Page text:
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Eileen Wollburg, cand.-psych.

Walton Roth, MD

Department of Psychiatry and Behavioral Sciences,
Stanford University School of Medicine and
VA Palo Alto Health Care System,
Stanford University, United States

Psychophysiological Responses of Panic and Tense Patients to a Hyperventilation Test

Eileen Wollburg, Walton T. Roth, Ansgar Conrad, Anett Mueller, Sigrun Doberenz, Alicia E. Meuret, Sunyoung Kim

We assessed psychological and physiological data of three kinds of people during a voluntary hyperventilation (HV) test: those with panic disorder (PD), those without a PD but complaining of chronic mental tension, and psychiatrically healthy controls. Although chronic mental tension is a common complaint, it has the status of a symptom rather than a disorder in the DSM-IV.

Hyperventilation has a long history of being linked to anxiety, especially PD. Several studies have observed lower pCO2 levels in PD than in comparison groups (Wilhelm, Trabert, Roth, 2001; Wilhelm, Gerlach, Roth, 2001). Furthermore, PD patients have repeatedly been observed to recover more slowly from voluntary hyperventilation (e.g. Wilhelm, Trabert, Roth, 2001). Previous studies had PD patients hyperventilate to 20 mm Hg, while the current study tested whether panic patients would recover more slowly after hyperventilation to 25 mm Hg, and whether slower recovery was diagnostically specific to PD.

Participants were instructed to hyperventilate for three minutes at end-tidal pCO2 levels of 25 mm Hg, which were achieved with the help of experimenter feedback, and then to sit quietly and breathe normally for eight minutes. Continuous measures of EMG, heart rate, respiration rate, tidal volume, end-tidal pCO2 and skin conductance were recorded. After the procedure participants filled out a number of questionnaires, including the Anxiety Sensitivity Index (ASI) and the Tension and Relaxation Questionnaire (TRQ). Immediately before and after each task they rated their feelings and sensations.

Preliminary results for 12 PD patients, 16 tense patients, and 22 controls show a group effect for respiratory sinus arrhythmia (RSA, transfer function) and non-specific fluctuations (NSF) during the recovery period. RSA was lowest in the tense people. PD and tense people had higher NSF than controls. Groups did not differ in pCO2 level, respiratory rate, tidal volume, tidal volume instability, heart rate, skin conductance, the left and right gastrocnemius, left and right forearm, the upper trapezius, or the lateralis frontalis EMG. We found one time x group interaction in that groups recovered differently in activity of the left gastrocnemius muscle. The control group showed elevated muscle activity throughout the recovery period, but higher at the end, whereas the PD patients and tense people had more constant muscle activity over time. On psychological variables, PD patients and tense people rated themselves as more anxious and tense during HV than the controls. They also experienced more symptoms than the controls during HV, but not during recovery. Panic patients and tense people had the same total score on the ASI and rated themselves as equally tense on the TRQ.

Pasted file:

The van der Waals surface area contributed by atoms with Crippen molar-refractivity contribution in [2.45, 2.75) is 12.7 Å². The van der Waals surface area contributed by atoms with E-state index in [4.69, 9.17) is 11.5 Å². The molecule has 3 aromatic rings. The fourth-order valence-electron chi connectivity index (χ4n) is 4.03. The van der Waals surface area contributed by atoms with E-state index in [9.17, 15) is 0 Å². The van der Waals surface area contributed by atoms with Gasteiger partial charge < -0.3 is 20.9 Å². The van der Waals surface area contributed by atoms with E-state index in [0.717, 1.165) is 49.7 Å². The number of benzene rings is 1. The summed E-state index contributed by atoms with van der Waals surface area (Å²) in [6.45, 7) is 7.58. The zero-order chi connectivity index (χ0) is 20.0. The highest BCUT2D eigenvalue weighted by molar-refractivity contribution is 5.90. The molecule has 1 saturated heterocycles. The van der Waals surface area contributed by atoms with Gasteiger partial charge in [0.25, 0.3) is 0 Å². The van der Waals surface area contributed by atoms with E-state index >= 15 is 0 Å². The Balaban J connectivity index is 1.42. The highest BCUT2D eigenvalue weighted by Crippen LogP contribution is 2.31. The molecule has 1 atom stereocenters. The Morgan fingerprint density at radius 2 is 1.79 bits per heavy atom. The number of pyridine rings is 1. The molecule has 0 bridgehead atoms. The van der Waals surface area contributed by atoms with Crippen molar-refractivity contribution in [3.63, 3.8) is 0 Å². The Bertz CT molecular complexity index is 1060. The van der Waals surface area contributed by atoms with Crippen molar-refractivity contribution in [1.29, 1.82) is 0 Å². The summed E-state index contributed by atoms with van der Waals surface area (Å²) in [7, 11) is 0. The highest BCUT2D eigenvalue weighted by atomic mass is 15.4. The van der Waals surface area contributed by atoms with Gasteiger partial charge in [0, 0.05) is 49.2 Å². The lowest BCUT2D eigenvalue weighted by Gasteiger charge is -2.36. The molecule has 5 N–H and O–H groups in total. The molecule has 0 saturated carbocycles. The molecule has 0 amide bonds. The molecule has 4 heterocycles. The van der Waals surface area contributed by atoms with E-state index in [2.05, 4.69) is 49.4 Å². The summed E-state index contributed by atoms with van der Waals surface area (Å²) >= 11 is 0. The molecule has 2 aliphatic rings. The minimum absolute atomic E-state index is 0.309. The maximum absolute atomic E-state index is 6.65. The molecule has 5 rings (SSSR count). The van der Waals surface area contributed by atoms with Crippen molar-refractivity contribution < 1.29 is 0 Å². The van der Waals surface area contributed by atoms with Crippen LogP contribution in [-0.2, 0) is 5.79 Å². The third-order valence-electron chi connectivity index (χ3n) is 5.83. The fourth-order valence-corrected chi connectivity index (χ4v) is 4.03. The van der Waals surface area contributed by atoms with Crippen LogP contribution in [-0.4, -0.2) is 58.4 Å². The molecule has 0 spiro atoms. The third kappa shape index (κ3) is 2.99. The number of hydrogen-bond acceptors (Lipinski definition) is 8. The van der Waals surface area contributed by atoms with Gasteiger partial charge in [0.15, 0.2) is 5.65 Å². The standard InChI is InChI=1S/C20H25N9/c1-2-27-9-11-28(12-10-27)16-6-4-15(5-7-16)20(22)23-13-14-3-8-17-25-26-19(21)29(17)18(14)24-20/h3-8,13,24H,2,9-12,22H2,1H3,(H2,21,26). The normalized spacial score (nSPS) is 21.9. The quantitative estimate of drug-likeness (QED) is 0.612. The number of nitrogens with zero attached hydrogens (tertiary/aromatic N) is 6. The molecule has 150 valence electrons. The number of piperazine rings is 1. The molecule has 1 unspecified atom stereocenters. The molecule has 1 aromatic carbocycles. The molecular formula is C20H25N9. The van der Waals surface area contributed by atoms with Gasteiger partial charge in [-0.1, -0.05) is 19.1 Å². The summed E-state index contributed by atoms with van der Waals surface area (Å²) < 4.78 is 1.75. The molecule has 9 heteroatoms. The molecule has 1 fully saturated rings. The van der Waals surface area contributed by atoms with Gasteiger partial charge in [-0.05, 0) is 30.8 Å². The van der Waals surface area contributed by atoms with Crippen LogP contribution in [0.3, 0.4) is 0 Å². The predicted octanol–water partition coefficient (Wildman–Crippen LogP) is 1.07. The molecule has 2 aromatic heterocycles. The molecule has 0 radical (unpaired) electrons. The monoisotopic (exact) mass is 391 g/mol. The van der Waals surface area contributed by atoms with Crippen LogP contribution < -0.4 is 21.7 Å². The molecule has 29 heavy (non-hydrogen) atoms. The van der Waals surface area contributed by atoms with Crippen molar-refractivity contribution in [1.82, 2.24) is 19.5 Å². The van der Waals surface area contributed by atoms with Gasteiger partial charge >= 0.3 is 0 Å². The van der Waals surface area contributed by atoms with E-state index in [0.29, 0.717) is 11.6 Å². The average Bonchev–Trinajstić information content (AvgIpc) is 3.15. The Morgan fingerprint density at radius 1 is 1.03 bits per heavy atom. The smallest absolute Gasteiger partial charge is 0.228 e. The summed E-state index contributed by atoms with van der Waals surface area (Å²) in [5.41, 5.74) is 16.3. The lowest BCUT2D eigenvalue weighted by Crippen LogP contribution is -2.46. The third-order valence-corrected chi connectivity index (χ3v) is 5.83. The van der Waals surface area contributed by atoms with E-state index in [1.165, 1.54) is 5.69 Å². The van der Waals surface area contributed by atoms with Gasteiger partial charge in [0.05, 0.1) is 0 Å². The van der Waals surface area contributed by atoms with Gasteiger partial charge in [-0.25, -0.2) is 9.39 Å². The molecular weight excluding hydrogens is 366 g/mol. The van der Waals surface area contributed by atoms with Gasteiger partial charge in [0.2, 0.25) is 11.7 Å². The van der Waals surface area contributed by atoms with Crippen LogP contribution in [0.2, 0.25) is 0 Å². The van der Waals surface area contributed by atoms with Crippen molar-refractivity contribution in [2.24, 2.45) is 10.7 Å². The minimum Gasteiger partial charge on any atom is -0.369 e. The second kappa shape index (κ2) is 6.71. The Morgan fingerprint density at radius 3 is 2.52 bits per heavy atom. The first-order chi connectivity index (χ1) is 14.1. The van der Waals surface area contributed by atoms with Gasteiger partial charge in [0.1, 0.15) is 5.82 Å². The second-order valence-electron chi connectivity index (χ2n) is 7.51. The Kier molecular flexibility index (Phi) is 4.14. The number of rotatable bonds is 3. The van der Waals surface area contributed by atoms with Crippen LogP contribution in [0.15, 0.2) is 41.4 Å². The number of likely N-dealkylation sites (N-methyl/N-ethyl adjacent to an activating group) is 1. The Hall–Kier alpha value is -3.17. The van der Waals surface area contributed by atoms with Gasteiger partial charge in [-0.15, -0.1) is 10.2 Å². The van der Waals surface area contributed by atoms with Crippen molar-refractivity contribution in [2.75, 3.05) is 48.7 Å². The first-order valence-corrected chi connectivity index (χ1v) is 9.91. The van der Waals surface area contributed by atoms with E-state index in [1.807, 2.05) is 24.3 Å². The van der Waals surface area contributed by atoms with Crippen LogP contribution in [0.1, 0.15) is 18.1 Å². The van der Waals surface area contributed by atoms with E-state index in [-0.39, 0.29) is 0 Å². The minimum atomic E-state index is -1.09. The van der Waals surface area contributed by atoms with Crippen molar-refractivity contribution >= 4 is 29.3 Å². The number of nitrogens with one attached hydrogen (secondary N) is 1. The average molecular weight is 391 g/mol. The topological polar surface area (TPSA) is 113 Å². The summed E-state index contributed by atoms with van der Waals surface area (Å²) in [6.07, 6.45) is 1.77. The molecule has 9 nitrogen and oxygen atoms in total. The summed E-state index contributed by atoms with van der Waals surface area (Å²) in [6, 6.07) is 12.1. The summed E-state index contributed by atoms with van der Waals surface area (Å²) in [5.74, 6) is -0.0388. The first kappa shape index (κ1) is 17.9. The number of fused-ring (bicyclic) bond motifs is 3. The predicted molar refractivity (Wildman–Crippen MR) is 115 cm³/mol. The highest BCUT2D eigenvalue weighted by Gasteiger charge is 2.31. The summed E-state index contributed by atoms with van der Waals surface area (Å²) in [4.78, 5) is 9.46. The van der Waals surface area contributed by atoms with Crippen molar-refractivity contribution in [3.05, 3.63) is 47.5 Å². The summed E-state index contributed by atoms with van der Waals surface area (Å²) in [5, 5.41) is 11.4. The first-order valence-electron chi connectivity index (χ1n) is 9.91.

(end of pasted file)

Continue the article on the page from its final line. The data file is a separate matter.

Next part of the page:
Contrary to many previous findings, the three study groups reached the same recovery values in most variables. The PD group did not show the expected parasympathetic deactivation (RSA), but the tense group did. The PD and tense group were not different in number of NSFs. Panic patients and tense people only differed from the control group in the number of items endorsed during hyperventilation itself, not during recovery. During the laboratory assessment PD patients reported higher tension than controls and tense people, but both patient groups reported higher anxiety. On physiological variables, tense people differed only in two measures from the other groups. RSA was lower compared to panic patients at two minutes and compared to the control group at one minute. Panic patients and tense people had higher NSFs than controls and were equal to each other. On all other variables tense people reacted similarly to controls and PD patients on the VHT. We failed to replicate slower recovery from HV in panic patients.

We tentatively conclude that panic patients react to a milder hyperventilation of 25 mm Hg differently than they do to 20. We conclude that a pCO2 target level of 25 mm Hg is too high to bring out the group differences. We cannot definitely assert that the reaction of PD patients to voluntary hyperventilation is specific to this diagnosis.